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World - Europe

Despite Milosevic's pledge, new Kosovo village besieged

Milosovic and Rochan
Milosovic, right, meets with Albert Rochan, political head of the Austrian Foreign Ministry  

Frightened refugees 'have nowhere left to go'

July 30, 1998
Web posted at: 11:14 p.m. EDT (0314 GMT)

PRISTINA, Yugoslavia (CNN) -- Despite assurances from President Slobodan Milosevic that a weeklong offensive against ethnic Albanian separatists in Kosovo was over, Yugoslav forces reportedly were moving in on another rebel stronghold.

Sources on both sides of the conflict said government forces were threatening the village of Junik, a stronghold of the Kosovo Liberation Army in western Kosovo near the Albanian border.

Ethnic Albanian sources said attempts were being made to evacuate thousands of civilians trapped in the village. But government sources said the town was held by only a few dozen hard-line guerrillas, whose commanders had already fled over the border into Albania.

Offensive over, Milosevic tells EU envoys

Milosevic, who has been under intense international pressure to find a peaceful solution to the crisis in Kosovo, told European Union representatives Thursday that the latest offensive against the KLA, which began a week ago, was over.

The EU envoys from Britain, Germany and Austria said Milosevic also promised to stop besieging Junik and other guerrilla strongholds in Kosovo's far western reaches. In return, he asked that international sanctions imposed on Yugoslavia be lifted.

By one government estimate, the KLA controls just 10 percent of Kosovo's territory, compared with as much as 50 percent before the offensive began.

Kosovo is a province in Serbia, one of two republics that make up the Yugoslav federation. Ethnic Albanians outnumber Serbs 9-to-1 in Kosovo, and have been pushing for autonomy or outright independence.

International observers calculate that at least 500 people have died and some 150,000 have been displaced since February, when the Yugoslav army troops and Serbian police units began cracking down on the KLA.

Refugees seek safety in woods

The latest offensive has created some 20,000 ethnic Albanian refugees. Near Malisevo, a KLA stronghold taken by the Serbs, hundreds of people were hiding in a crumbling stone farmhouse. Many refugees were trudging from village to village by day looking for food, but retreating to the safety of the woods to sleep at night.

Aid groups made another attempt to reach refugees Thursday. For days, Serb police have blocked them from driving into hills where thousands of terrified people have fled. One refugee worker said representatives of smaller aid agencies have been driving on the back roads of Kosovo, evading police blockades in their search for refugees.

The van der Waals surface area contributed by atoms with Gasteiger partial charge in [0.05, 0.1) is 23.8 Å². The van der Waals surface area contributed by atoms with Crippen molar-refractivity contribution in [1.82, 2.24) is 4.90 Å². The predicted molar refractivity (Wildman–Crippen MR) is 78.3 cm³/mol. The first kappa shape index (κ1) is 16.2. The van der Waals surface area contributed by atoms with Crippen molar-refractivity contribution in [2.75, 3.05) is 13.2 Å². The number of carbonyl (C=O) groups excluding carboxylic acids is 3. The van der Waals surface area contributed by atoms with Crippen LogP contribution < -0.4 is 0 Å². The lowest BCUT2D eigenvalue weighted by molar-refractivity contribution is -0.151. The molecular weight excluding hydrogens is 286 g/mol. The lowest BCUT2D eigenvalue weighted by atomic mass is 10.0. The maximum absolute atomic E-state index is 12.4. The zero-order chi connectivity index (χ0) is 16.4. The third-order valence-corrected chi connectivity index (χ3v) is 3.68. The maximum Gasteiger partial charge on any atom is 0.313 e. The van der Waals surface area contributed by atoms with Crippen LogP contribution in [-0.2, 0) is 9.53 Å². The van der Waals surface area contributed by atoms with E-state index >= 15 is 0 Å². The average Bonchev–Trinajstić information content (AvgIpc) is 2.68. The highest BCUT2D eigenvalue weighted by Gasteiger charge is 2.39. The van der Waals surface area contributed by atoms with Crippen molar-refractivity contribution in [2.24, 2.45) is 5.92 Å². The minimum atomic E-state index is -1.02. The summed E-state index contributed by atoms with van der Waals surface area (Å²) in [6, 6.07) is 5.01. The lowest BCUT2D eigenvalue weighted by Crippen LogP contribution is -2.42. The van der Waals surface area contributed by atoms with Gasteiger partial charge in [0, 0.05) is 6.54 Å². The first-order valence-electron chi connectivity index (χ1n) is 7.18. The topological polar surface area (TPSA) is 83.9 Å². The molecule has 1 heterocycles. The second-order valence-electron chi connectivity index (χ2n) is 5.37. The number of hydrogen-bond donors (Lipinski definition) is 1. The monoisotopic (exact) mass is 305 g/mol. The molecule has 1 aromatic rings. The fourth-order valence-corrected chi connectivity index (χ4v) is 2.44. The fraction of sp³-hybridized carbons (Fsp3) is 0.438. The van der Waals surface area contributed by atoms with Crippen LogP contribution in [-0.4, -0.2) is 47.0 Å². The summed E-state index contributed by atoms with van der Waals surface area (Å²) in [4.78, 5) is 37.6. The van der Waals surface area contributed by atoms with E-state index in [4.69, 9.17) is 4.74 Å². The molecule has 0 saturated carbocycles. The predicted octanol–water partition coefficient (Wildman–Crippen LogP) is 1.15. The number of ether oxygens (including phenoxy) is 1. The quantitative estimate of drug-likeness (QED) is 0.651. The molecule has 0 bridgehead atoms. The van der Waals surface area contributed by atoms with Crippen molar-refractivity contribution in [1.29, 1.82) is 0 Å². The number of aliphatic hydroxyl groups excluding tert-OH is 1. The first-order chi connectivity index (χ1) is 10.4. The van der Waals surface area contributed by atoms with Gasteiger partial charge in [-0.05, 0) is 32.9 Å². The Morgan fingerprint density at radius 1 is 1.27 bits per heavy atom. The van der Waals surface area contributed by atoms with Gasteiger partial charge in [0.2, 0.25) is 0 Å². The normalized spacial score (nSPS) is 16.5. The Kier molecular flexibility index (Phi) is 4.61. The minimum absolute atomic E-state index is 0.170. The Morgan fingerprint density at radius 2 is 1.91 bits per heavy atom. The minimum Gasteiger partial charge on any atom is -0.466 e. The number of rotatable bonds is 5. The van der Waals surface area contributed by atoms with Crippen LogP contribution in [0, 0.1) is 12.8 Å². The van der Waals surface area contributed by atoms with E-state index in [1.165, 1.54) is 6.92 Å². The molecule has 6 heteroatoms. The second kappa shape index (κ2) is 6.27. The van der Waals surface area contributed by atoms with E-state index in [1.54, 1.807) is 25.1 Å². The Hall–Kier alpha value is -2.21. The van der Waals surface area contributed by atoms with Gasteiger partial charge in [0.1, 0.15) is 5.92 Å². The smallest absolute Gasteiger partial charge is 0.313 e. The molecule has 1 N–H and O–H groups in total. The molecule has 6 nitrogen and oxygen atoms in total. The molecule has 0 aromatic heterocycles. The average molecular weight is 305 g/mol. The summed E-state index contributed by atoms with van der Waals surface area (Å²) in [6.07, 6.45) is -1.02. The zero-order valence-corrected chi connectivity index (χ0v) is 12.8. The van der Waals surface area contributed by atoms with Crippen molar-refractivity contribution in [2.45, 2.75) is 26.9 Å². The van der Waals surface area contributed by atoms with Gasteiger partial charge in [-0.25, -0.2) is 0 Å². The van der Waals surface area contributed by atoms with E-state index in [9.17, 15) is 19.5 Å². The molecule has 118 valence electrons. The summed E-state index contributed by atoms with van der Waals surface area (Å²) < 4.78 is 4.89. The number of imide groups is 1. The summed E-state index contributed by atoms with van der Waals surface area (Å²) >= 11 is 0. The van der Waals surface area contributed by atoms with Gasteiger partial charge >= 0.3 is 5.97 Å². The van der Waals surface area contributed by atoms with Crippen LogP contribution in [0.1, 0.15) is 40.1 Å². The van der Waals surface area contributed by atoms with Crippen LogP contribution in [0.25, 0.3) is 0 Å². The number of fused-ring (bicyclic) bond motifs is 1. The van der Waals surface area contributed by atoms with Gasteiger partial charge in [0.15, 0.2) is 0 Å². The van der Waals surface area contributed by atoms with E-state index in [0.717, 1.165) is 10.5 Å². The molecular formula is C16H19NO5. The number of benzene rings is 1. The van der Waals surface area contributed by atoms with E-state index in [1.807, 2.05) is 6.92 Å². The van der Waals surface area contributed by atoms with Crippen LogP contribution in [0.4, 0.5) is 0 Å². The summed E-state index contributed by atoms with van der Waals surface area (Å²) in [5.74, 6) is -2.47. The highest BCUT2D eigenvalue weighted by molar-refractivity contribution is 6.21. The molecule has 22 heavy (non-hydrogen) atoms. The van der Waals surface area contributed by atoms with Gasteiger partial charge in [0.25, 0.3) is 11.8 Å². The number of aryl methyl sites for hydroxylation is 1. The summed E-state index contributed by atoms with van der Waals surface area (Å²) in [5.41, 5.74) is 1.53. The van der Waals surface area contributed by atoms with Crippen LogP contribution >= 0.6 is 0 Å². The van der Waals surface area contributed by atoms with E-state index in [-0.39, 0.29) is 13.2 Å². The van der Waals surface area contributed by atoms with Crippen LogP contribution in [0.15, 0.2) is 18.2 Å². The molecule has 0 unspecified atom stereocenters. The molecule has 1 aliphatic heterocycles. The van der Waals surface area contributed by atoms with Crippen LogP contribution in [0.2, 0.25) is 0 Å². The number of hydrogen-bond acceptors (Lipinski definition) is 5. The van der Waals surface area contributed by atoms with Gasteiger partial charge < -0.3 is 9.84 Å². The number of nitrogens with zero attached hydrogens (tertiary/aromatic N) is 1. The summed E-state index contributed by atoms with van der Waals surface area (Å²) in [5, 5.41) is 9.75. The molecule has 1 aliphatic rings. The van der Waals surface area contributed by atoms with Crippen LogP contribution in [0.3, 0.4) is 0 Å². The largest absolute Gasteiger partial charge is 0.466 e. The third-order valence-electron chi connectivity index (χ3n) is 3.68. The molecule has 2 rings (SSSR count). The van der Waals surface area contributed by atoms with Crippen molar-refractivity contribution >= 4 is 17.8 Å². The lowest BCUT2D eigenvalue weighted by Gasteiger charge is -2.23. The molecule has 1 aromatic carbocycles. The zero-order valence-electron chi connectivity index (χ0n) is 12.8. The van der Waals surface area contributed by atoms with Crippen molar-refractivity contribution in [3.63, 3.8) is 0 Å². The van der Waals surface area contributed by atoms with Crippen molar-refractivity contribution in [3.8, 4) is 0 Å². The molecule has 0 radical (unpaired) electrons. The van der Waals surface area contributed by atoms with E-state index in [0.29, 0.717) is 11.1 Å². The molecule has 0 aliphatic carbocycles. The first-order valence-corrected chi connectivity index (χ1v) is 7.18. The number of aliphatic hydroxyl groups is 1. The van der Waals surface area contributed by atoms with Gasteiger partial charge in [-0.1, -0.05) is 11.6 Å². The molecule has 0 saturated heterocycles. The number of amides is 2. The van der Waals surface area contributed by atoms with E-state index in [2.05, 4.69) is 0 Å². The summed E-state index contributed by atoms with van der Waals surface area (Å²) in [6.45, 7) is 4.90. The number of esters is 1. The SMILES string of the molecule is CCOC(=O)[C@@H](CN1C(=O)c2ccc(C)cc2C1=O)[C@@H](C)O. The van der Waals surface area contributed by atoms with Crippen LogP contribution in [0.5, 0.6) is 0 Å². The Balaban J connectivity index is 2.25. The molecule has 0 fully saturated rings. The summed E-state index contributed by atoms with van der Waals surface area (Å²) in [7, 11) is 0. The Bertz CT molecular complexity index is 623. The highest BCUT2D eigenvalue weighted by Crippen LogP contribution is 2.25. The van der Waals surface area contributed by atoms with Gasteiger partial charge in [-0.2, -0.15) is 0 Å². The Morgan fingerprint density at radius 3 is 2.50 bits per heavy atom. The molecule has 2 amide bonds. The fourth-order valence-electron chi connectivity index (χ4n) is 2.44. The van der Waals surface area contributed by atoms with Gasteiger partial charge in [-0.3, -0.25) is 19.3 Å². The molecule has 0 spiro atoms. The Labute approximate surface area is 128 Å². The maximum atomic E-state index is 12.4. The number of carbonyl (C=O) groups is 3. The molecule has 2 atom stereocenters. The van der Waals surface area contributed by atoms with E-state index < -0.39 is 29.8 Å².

Serb police
Serb police ride in an armored vehicle in Kosovo  

The latest Yugoslav offensive cleared two strategic roads of KLA fighters, opening them to traffic for the first time in months. Many rural villages are desolate, vacant of all but emaciated cows and horses.

Mortar fire has blasted roofs from dozens of red-brick houses. Serb forces apparently set some villages on fire, leaving behind charred walls and the acrid smell of smoke.

EU envoys: Force 'excessive'

The EU envoys said Thursday they were dismayed with the level of destruction, calling it "an excessive use of military force ... totally out of proportion with military targets."

"What has been created is literally a wasteland," German diplomat Wolfgang Ischinger said.

In southern hills near Malisevo, thousands of refugees were hiding in a labyrinth of small villages.

Women wearing long skirts and head scarves chopped tomatoes and baked flat bread in one village Wednesday, using flour saved by a local farmer to feed hundreds of people living in a courtyard and stone house. The farmer said he had enough food for another week.

New arrivals trudged the winding dirt roads looking for space in villages already overflowing with people.

Refugees speak of 'ethnic cleansing'

Rumors whispered among the refugees say that this or that village is next on a Serb "list" for destruction. People pleaded with visiting reporters not to identify villages for fear of becoming targets.

They speak of "ethnic cleansing," of a Serb push to wipe the mostly Muslim Albanian population from the face of Kosovo. Other rumors passing among refugees claim that Serbs have butchered civilians in recent fighting, particularly in the town of Orahovac last week.

Serb police say no Albanian civilians have been killed. The wildly differing reports are nearly impossible to reconcile in Kosovo, a region seared by centuries of ethnic hatred. Serbs accuse the KLA of atrocities against their people, and Albanians claim the opposite.

"As you can see, the Serbs have trapped us," refugee Muharem Telaku said. "We were trying to defend our homes, but they are massacring us, killing our children.

"We have nowhere left to go."

Reuters contributed to this report.

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